Oswald Rant: The Buzz Over Beta

Now that I am actively involved, as a developer in the up and coming Quake III mod, Urban Terror, I get to view life from behind the scenes. Gone are the days of surfing the gaming sites and checking out mods. It is all work and rework, to turn our plan and your ideas into a new mod. Beta testing seems to have now trickled down into the mod sector. No longer is it just for the “big boys” who develop games on a larger scale. Even use lowly mod developers run into much beta testing. Do we need it? Is it warranted? Continue reading and you decide.

It’s a busy Saturday morning, as the Silicon Ice Development team is formatting machines and installing software, with the help of id Software monkeyboy, Eric Hill. The venue. QuakeCon 2000. The Developers Hall. The team is preparing to show its mod, Urban Terror for the first time to developers and gamers alike. Anticpation is running high, as the door are opened and the hall is filled with wide eyed gamers gawking at the latest and greatest from developers like Raven Software, Activision, NVidia and Discreet, just to name a few. The computer slowly fill up as gamers are introduced to Urban Terror. They begin to see the advantages of beta testing.

While the realism venue has recently become active, Quake III still has a void, which is in dire need of being filled. All those Quake II players who lost themselves in The A-Team production, Action Quake 2, have been yearning for a Quake III realism mod. Unfortunately The A-Team decided to transgress to the Unreal Community for their new project, leaving the realism door open. Currently, no fewer than eight development teams are at different stages of their production as they all work toward a common goal. To fill the realism void for Quake III.

Silicon Ice Development does not consider themselves better than competing teams creating their version of a realism mod. We are though, trying to take development to a new level, by gaining the interest of the gaming public and involving them in the creation of Urban Terror. We have attempted to offer development information not only on our web site, through the use of screen shots, previews and interviews, but also through the Urban Terror forums. Instead of “guessing” what the gaming public wants, we want the gamers involved in the development of our mod. By doing this, we hope to have a knowledgeable fan base, ready to accept our beta release and offer a much valued critique.

Team members have been taking an active interest, providing information and previews of Urban Terror. We have offered to go “in-game” with gaming web sites to show off our development and answer questions. No longer are we trying to envelope our mod development in a shroud of darkness. Our forums have been very active, with team members participating, sharing information and responding to many of the questions and topics raised by interested fans.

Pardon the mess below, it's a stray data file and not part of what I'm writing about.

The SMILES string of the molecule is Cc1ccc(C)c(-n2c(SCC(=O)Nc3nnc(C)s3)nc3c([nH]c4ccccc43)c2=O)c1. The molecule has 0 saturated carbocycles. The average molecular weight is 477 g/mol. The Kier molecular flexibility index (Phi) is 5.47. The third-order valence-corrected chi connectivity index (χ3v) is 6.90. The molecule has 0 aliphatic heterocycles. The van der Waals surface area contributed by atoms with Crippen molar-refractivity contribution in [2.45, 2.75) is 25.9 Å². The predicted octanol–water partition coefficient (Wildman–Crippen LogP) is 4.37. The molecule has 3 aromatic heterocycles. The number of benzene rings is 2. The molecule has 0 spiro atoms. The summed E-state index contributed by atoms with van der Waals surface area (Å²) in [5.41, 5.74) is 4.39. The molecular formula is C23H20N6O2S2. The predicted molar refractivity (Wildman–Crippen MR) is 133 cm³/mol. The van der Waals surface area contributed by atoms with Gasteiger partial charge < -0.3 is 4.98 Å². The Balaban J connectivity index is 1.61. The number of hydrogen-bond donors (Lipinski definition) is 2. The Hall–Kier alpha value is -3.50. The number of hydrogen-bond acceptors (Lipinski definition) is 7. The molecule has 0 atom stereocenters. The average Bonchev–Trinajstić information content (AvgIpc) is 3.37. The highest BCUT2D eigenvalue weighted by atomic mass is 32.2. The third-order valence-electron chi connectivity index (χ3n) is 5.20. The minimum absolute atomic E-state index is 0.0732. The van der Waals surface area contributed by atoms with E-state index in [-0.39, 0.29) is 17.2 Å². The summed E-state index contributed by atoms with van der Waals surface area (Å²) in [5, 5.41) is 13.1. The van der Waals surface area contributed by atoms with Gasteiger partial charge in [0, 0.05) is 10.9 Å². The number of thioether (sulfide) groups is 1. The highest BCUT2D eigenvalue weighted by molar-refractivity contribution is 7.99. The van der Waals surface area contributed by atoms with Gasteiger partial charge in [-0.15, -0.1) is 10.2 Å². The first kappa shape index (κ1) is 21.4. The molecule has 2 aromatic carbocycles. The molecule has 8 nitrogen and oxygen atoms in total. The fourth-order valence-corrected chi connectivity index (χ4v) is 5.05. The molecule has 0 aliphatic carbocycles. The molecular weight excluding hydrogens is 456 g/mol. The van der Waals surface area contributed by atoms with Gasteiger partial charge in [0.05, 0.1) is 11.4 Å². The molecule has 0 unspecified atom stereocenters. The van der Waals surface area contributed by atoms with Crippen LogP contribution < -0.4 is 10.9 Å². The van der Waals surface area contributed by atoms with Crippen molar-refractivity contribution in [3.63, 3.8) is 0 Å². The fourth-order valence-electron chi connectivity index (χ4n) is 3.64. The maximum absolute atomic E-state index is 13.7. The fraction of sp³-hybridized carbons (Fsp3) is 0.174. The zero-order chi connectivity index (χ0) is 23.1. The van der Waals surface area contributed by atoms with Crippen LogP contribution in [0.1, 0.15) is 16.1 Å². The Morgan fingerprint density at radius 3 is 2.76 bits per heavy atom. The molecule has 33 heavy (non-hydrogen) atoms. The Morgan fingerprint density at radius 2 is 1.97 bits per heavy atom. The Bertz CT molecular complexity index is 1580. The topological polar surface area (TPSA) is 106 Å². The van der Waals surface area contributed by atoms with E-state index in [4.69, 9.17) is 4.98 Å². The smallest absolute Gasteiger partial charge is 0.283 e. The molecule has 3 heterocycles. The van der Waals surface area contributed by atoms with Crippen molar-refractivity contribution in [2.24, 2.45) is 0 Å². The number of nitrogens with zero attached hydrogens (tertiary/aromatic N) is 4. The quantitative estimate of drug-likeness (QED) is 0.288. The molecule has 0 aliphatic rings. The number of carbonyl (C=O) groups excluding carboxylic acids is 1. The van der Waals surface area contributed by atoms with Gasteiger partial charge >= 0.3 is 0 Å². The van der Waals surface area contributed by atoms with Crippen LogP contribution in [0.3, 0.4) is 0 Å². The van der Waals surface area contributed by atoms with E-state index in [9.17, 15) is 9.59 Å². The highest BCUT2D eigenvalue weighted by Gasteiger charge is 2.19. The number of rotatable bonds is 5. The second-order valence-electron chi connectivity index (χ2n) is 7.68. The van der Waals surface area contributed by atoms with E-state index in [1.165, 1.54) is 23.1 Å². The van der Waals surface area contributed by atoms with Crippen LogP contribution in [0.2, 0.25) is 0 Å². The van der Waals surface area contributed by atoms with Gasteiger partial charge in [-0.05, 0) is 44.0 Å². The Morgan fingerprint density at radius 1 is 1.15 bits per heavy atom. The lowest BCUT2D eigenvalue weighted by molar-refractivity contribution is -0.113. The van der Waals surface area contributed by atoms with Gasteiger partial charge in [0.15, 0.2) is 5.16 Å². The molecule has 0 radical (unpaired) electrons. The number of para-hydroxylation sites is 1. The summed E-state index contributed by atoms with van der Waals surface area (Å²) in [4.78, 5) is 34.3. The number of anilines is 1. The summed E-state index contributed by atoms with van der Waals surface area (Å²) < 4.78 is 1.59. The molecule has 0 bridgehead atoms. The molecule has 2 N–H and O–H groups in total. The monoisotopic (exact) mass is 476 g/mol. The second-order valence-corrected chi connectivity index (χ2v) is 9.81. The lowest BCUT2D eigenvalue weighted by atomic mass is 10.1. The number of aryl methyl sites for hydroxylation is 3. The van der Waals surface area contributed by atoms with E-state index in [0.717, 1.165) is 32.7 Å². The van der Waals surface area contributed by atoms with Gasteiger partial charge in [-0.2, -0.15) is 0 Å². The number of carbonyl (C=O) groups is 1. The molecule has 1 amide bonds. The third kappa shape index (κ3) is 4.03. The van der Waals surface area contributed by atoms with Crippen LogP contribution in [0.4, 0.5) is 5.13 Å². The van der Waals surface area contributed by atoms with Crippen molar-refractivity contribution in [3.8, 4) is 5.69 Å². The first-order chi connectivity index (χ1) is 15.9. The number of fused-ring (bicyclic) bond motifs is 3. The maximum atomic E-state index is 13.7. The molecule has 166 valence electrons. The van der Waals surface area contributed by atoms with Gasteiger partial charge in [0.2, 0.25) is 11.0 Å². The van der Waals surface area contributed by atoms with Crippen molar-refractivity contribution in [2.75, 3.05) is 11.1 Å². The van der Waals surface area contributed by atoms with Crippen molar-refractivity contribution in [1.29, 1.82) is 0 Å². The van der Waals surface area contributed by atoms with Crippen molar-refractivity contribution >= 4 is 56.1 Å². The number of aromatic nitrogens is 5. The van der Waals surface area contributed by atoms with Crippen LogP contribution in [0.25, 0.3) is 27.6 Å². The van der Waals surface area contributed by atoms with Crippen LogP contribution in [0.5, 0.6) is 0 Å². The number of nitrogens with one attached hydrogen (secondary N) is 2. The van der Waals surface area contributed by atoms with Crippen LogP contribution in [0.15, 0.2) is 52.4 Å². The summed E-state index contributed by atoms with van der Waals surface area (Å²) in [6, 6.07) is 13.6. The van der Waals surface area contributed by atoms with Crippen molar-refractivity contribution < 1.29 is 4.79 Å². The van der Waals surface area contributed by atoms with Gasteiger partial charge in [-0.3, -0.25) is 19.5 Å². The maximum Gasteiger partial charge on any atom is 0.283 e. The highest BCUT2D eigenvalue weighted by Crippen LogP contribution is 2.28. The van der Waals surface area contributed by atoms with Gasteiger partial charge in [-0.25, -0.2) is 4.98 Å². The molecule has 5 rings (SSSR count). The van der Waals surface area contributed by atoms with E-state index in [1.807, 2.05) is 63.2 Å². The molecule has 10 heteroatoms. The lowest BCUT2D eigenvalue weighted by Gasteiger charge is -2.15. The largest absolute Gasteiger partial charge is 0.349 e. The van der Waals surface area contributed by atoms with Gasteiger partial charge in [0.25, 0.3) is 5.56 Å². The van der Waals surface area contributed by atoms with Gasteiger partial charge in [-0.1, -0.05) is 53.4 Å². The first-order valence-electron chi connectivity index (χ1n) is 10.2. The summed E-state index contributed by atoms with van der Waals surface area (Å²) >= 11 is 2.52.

We have attempted to “raise our standards” and take a professional approach to our development which we believe has ignited interest in Urban Terror. Our fans have offered some great support. One fan created our first Urban Terror trailer, which caught the eye of id Software. More recently, we have been receiving great looking artwork from fans wanting to contribute to the mod’s success. Even at this early beta stage. We have had offers from numerous international [outside the U.S.] web sites and magazines, who want in on the action. Need I mention all the e-mail? The support and interesting and been amazing!

As Lee’Mon stated, “…too much competition can be a problem”, and I tend to agree. The success and staying power of a mod is usually related to the interest it spawns and fan base which is attracted. With numerous mods, all touting similar development, the fan base has the potential of being dispersed between different realism mods. We have examined the community and are creating a mod based around Action Quake 2 and Counter-Strike, while implementing our concepts and designs, with the fans in mind.

Silicon Ice Development and Urban Terror would not be where it is today, if it were not for the good press and coverage we have received on many different fronts. Thanks to sites like PlanetQuake, GameSpy, Telefragged, and a host of others, who have followed our coverage and got the word out.